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    innar (16th February 2021)

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    Quote Originally Posted by mpais View Post
    Another entry, this time the total is 682.262 bytes (decompressor "lily.zip": 13.754 bytes, payload "1": 668.508 bytes).
    Decompression time is now 539s (2.37 MB/s)
    Hi mpais!
    Thanks! Working through the backlog now.
    What is the correct command for execution?

    For both of your entries, entry 6 and entry 7, 2.exe coronavirus.fasta results an empty file. I tested on a Windows 10 and 4GB RAM & 8GB RAM machines - could it be a memory or command line issue?

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    Quote Originally Posted by innar View Post
    Hi mpais!
    Thanks! Working through the backlog now.
    What is the correct command for execution?

    For both of your entries, entry 6 and entry 7, 2.exe coronavirus.fasta results an empty file. I tested on a Windows 10 and 4GB RAM & 8GB RAM machines - could it be a memory or command line issue?
    Code:
    Usage:
    2.exe 1 coronavirus.fasta
    This last version uses about 3.8GB of RAM.
    There's also no need to test previous entries, each new entry supersedes all previous.

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    I had a typo in my previous message, yes "2.exe 1 coronavirus.fasta" was the command I was testing, but with 4GB, 8GB, and (now with) 16GB Windows 10 computers it gives a 0 byte coronavirus.fasta after 2-3 seconds and exits. Any hints? Your first entry decompressed without any issues, but it had another executable in the .bat?

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    Quote Originally Posted by innar View Post
    I had a typo in my previous message, yes "2.exe 1 coronavirus.fasta" was the command I was testing, but with 4GB, 8GB, and (now with) 16GB Windows 10 computers it gives a 0 byte coronavirus.fasta after 2-3 seconds and exits. Any hints? Your first entry decompressed without any issues, but it had another executable in the .bat?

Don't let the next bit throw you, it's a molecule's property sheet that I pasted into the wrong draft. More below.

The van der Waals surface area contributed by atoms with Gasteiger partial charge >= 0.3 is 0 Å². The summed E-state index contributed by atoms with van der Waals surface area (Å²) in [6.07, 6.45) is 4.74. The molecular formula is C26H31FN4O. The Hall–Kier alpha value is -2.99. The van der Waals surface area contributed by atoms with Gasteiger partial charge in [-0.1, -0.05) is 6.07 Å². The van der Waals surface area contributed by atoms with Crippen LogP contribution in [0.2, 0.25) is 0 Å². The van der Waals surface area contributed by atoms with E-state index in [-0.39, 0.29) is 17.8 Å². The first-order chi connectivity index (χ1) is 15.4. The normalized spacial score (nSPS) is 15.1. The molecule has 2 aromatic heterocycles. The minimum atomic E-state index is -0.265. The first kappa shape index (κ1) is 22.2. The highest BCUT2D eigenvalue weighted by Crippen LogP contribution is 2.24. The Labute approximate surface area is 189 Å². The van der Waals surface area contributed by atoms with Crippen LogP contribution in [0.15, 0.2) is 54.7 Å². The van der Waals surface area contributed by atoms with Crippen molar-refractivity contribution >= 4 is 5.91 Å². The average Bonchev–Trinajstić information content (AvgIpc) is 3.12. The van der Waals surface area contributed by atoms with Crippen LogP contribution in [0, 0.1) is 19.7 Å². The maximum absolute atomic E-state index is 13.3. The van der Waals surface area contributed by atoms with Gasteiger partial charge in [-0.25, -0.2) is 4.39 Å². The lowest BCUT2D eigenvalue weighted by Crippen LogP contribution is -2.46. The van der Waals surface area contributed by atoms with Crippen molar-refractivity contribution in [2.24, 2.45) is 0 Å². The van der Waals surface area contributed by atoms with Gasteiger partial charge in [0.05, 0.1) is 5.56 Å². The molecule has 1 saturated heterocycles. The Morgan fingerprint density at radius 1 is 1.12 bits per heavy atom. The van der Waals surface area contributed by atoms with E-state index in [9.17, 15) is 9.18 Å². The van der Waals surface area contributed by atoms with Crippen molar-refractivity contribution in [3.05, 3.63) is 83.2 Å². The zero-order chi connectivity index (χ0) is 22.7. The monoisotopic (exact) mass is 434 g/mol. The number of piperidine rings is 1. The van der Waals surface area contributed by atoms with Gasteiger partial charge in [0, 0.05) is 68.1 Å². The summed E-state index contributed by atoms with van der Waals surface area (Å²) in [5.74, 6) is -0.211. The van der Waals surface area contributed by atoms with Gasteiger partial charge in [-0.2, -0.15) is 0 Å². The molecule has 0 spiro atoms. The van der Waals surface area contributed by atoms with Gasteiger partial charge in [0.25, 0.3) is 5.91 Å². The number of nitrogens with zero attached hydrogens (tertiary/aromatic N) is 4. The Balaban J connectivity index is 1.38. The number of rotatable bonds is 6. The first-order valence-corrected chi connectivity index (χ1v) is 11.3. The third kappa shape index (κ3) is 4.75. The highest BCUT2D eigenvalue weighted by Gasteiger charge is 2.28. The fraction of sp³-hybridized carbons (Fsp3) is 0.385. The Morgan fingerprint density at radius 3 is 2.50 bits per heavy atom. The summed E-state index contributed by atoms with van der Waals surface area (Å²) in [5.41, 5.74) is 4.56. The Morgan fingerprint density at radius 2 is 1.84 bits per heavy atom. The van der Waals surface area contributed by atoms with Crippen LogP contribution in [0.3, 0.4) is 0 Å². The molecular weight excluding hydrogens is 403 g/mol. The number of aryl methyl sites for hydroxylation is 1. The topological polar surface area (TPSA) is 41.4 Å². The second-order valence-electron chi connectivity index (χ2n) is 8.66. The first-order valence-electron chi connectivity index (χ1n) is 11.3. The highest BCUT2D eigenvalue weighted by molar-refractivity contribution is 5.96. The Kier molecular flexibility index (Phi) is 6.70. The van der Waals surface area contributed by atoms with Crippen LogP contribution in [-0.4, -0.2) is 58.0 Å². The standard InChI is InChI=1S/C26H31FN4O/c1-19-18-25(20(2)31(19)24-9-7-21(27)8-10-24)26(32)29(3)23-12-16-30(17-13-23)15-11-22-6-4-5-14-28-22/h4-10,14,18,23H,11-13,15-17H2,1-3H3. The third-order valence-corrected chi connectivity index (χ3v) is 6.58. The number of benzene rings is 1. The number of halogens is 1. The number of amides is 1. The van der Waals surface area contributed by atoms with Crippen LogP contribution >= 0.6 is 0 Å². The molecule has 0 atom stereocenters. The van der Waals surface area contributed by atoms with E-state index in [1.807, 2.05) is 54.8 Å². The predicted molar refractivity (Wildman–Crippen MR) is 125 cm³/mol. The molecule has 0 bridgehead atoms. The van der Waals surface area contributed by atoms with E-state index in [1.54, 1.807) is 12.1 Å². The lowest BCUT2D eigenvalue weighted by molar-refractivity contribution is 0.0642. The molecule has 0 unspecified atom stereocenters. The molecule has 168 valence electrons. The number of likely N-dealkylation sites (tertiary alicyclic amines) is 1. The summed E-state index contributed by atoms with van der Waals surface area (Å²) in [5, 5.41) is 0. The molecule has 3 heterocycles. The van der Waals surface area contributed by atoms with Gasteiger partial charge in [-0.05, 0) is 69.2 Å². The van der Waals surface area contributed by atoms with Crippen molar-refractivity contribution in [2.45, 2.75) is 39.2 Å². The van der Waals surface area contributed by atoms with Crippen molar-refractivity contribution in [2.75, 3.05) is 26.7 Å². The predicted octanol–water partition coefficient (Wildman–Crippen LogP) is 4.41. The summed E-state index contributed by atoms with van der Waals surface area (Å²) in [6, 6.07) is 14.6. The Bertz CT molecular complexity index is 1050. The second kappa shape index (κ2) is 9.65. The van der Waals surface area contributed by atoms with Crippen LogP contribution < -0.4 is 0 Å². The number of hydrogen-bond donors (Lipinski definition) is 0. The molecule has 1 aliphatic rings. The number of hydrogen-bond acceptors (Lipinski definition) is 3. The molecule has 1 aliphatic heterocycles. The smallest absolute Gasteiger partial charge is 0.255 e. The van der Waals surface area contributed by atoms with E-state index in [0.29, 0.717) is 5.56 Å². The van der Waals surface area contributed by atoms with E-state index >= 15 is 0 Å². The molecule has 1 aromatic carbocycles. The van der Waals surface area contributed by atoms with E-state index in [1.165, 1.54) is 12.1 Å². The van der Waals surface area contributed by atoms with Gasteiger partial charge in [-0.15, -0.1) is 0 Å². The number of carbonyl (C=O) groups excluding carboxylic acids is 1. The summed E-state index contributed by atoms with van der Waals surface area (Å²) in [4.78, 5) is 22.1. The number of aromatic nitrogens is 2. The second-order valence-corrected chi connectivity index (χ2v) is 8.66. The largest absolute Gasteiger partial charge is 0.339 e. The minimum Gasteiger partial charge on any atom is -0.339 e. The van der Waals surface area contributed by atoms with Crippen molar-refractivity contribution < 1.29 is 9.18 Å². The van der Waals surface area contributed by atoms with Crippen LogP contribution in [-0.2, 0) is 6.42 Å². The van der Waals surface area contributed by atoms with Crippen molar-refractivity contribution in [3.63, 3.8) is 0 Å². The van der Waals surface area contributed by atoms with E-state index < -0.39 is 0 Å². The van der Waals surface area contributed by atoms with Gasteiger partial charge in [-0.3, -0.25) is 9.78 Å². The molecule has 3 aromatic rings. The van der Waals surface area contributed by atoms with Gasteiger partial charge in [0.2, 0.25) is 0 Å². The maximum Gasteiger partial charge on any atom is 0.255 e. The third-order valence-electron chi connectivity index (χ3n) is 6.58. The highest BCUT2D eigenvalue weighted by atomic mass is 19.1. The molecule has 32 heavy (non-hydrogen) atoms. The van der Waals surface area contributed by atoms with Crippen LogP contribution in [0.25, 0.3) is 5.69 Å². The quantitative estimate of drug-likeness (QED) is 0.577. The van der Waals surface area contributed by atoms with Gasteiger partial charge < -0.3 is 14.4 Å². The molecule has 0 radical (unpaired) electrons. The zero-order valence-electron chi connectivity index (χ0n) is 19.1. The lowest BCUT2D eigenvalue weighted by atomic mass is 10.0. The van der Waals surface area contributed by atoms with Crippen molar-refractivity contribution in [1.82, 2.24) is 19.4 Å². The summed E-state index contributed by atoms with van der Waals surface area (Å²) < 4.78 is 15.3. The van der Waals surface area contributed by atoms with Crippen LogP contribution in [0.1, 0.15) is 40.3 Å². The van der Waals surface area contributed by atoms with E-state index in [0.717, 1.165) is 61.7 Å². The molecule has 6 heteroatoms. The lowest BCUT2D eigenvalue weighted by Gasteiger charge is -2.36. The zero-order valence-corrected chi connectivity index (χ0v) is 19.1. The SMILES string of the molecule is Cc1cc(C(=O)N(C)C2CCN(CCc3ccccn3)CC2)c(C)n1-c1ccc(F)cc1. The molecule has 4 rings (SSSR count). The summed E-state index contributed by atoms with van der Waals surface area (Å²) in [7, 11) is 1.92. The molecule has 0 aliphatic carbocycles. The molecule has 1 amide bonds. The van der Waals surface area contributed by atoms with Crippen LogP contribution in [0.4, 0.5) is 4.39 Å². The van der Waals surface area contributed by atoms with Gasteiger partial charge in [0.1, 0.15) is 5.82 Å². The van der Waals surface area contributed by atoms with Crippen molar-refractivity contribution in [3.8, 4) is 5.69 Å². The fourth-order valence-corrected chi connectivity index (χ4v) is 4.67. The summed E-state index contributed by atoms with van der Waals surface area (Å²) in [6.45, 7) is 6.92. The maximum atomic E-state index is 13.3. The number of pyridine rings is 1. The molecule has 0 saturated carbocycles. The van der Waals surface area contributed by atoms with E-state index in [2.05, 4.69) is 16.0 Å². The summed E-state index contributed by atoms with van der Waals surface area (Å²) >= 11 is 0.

The first entries were for the generic LILY, so they needed a separate executable to undo the transformation, these new versions are designed for this specific task so they don't need it.

    I also tested on a Windows 10 tablet (Intel Core m3-7y30 with 4GB) and asides from being 2,5 slower (mostly due to all the swapping), it worked fine, so I don't think the problem is in the memory allocation.

    It does however require an AVX-2 capable processor (no runtime detection to keep the filesize down), could that be the problem?

    @all
    Is anyone else having the same problem?

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    Could reproduce your latest entry without problems on my laptop.

    Resulting filesize after "2.exe 1 coronavirus.fasta" was 1,339,868,341 bytes, md5sum matches the sum from the benchmark site (96ae...). Decompression took 566 seconds, peak memory usage was ~3000 MB (task manager).

    Test system: AMD Ryzen 5 4600H, 6 x 3.00 GHz, 16 GB RAM, Windows 10 Professional 64-Bit
    http://schnaader.info
    Damn kids. They're all alike.

  40. Thanks:

    mpais (14th February 2021)